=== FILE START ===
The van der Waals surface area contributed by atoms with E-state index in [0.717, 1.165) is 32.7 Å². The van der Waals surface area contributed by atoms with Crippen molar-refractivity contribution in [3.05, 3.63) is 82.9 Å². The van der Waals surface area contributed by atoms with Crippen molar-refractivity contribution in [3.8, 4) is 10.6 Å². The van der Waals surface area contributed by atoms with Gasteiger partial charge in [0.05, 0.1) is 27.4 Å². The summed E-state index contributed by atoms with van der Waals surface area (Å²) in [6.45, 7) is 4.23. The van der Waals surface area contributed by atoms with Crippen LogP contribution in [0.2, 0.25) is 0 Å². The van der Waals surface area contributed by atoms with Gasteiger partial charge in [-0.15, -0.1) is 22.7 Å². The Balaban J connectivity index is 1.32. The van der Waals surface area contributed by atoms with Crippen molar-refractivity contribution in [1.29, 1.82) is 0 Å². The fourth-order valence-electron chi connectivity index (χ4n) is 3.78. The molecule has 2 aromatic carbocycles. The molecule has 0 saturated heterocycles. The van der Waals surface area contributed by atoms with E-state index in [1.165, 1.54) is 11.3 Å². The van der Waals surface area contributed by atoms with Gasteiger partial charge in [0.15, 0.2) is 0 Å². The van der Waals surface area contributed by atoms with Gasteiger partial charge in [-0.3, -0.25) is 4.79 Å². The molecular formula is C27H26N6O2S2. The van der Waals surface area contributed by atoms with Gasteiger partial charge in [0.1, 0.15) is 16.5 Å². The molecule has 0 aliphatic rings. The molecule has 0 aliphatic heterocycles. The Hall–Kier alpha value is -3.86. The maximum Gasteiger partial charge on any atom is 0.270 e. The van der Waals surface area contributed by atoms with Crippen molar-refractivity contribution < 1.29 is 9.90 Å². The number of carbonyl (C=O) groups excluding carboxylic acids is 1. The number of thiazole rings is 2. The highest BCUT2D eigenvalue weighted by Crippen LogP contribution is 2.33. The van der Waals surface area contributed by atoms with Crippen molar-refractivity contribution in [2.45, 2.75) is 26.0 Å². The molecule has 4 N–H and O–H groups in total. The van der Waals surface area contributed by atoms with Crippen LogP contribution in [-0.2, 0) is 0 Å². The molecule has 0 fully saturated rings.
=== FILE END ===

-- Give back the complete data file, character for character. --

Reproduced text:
The van der Waals surface area contributed by atoms with E-state index in [0.717, 1.165) is 32.7 Å². The van der Waals surface area contributed by atoms with Crippen molar-refractivity contribution in [3.05, 3.63) is 82.9 Å². The van der Waals surface area contributed by atoms with Crippen molar-refractivity contribution in [3.8, 4) is 10.6 Å². The van der Waals surface area contributed by atoms with Gasteiger partial charge in [0.05, 0.1) is 27.4 Å². The summed E-state index contributed by atoms with van der Waals surface area (Å²) in [6.45, 7) is 4.23. The van der Waals surface area contributed by atoms with Crippen LogP contribution in [0.2, 0.25) is 0 Å². The van der Waals surface area contributed by atoms with Gasteiger partial charge in [-0.15, -0.1) is 22.7 Å². The Balaban J connectivity index is 1.32. The van der Waals surface area contributed by atoms with Crippen molar-refractivity contribution in [1.29, 1.82) is 0 Å². The fourth-order valence-electron chi connectivity index (χ4n) is 3.78. The molecule has 2 aromatic carbocycles. The molecule has 0 saturated heterocycles. The van der Waals surface area contributed by atoms with E-state index in [1.165, 1.54) is 11.3 Å². The van der Waals surface area contributed by atoms with Gasteiger partial charge in [0.15, 0.2) is 0 Å². The van der Waals surface area contributed by atoms with Gasteiger partial charge in [-0.3, -0.25) is 4.79 Å². The molecular formula is C27H26N6O2S2. The van der Waals surface area contributed by atoms with Gasteiger partial charge in [0.1, 0.15) is 16.5 Å². The molecule has 0 aliphatic rings. The molecule has 0 aliphatic heterocycles. The Hall–Kier alpha value is -3.86. The maximum Gasteiger partial charge on any atom is 0.270 e. The van der Waals surface area contributed by atoms with Crippen molar-refractivity contribution < 1.29 is 9.90 Å². The number of carbonyl (C=O) groups excluding carboxylic acids is 1. The number of thiazole rings is 2. The highest BCUT2D eigenvalue weighted by Crippen LogP contribution is 2.33. The van der Waals surface area contributed by atoms with Crippen molar-refractivity contribution in [2.45, 2.75) is 26.0 Å². The molecule has 4 N–H and O–H groups in total. The van der Waals surface area contributed by atoms with Crippen LogP contribution in [-0.2, 0) is 0 Å². The molecule has 0 fully saturated rings.